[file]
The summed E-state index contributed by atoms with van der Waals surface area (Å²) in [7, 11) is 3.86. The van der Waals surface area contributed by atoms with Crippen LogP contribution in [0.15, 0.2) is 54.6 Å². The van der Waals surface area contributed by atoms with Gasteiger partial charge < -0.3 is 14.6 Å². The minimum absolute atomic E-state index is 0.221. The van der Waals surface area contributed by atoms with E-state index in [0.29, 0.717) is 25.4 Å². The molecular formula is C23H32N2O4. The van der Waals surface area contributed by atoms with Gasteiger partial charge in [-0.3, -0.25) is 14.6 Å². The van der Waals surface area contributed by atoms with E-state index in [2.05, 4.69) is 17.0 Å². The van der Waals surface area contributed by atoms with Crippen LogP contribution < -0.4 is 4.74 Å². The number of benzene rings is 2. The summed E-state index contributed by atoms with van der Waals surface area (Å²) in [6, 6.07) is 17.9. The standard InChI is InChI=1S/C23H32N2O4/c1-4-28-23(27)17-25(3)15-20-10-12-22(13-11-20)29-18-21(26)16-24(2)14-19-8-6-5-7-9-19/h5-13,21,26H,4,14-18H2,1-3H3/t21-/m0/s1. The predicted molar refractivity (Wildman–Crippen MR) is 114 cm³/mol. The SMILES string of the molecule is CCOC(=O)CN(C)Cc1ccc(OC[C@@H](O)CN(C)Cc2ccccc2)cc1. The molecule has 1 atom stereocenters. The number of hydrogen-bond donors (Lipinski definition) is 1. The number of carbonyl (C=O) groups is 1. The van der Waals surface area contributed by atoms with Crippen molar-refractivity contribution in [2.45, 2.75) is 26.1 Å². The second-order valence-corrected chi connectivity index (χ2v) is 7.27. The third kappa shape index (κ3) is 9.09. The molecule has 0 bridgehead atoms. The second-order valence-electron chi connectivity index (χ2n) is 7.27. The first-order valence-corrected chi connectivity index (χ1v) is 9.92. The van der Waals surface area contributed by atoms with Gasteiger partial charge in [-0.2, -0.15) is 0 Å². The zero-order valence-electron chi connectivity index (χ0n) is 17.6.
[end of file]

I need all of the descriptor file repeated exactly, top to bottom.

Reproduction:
The summed E-state index contributed by atoms with van der Waals surface area (Å²) in [7, 11) is 3.86. The van der Waals surface area contributed by atoms with Crippen LogP contribution in [0.15, 0.2) is 54.6 Å². The van der Waals surface area contributed by atoms with Gasteiger partial charge < -0.3 is 14.6 Å². The minimum absolute atomic E-state index is 0.221. The van der Waals surface area contributed by atoms with E-state index in [0.29, 0.717) is 25.4 Å². The molecular formula is C23H32N2O4. The van der Waals surface area contributed by atoms with Gasteiger partial charge in [-0.3, -0.25) is 14.6 Å². The van der Waals surface area contributed by atoms with E-state index in [2.05, 4.69) is 17.0 Å². The van der Waals surface area contributed by atoms with Crippen LogP contribution < -0.4 is 4.74 Å². The number of benzene rings is 2. The summed E-state index contributed by atoms with van der Waals surface area (Å²) in [6, 6.07) is 17.9. The standard InChI is InChI=1S/C23H32N2O4/c1-4-28-23(27)17-25(3)15-20-10-12-22(13-11-20)29-18-21(26)16-24(2)14-19-8-6-5-7-9-19/h5-13,21,26H,4,14-18H2,1-3H3/t21-/m0/s1. The predicted molar refractivity (Wildman–Crippen MR) is 114 cm³/mol. The SMILES string of the molecule is CCOC(=O)CN(C)Cc1ccc(OC[C@@H](O)CN(C)Cc2ccccc2)cc1. The molecule has 1 atom stereocenters. The number of hydrogen-bond donors (Lipinski definition) is 1. The number of carbonyl (C=O) groups is 1. The van der Waals surface area contributed by atoms with Crippen molar-refractivity contribution in [2.45, 2.75) is 26.1 Å². The second-order valence-corrected chi connectivity index (χ2v) is 7.27. The third kappa shape index (κ3) is 9.09. The molecule has 0 bridgehead atoms. The second-order valence-electron chi connectivity index (χ2n) is 7.27. The first-order valence-corrected chi connectivity index (χ1v) is 9.92. The van der Waals surface area contributed by atoms with Gasteiger partial charge in [-0.2, -0.15) is 0 Å². The zero-order valence-electron chi connectivity index (χ0n) is 17.6.